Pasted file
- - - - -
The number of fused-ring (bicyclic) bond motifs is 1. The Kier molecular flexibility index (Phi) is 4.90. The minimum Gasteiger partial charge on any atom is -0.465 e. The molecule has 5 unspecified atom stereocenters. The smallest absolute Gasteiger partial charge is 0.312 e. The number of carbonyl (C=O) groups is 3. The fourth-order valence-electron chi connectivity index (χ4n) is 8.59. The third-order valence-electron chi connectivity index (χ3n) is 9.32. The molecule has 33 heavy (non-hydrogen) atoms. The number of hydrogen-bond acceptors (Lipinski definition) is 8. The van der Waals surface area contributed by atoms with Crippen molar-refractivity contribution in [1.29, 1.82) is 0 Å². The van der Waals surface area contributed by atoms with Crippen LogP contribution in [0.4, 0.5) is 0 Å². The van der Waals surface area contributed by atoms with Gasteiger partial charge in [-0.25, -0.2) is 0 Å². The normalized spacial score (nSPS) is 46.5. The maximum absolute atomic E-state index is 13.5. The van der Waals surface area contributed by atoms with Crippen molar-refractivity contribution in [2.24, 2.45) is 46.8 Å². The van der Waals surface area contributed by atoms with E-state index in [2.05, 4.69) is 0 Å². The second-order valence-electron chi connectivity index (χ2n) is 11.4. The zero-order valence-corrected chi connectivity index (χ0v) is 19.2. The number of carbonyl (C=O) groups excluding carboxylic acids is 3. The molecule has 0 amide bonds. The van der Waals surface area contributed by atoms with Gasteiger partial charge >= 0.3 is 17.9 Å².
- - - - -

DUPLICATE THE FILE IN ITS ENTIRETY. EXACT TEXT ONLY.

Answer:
The number of fused-ring (bicyclic) bond motifs is 1. The Kier molecular flexibility index (Phi) is 4.90. The minimum Gasteiger partial charge on any atom is -0.465 e. The molecule has 5 unspecified atom stereocenters. The smallest absolute Gasteiger partial charge is 0.312 e. The number of carbonyl (C=O) groups is 3. The fourth-order valence-electron chi connectivity index (χ4n) is 8.59. The third-order valence-electron chi connectivity index (χ3n) is 9.32. The molecule has 33 heavy (non-hydrogen) atoms. The number of hydrogen-bond acceptors (Lipinski definition) is 8. The van der Waals surface area contributed by atoms with Crippen molar-refractivity contribution in [1.29, 1.82) is 0 Å². The van der Waals surface area contributed by atoms with Crippen LogP contribution in [0.4, 0.5) is 0 Å². The van der Waals surface area contributed by atoms with Gasteiger partial charge in [-0.25, -0.2) is 0 Å². The normalized spacial score (nSPS) is 46.5. The maximum absolute atomic E-state index is 13.5. The van der Waals surface area contributed by atoms with Crippen molar-refractivity contribution in [2.24, 2.45) is 46.8 Å². The van der Waals surface area contributed by atoms with E-state index in [2.05, 4.69) is 0 Å². The second-order valence-electron chi connectivity index (χ2n) is 11.4. The zero-order valence-corrected chi connectivity index (χ0v) is 19.2. The number of carbonyl (C=O) groups excluding carboxylic acids is 3. The molecule has 0 amide bonds. The van der Waals surface area contributed by atoms with Gasteiger partial charge >= 0.3 is 17.9 Å².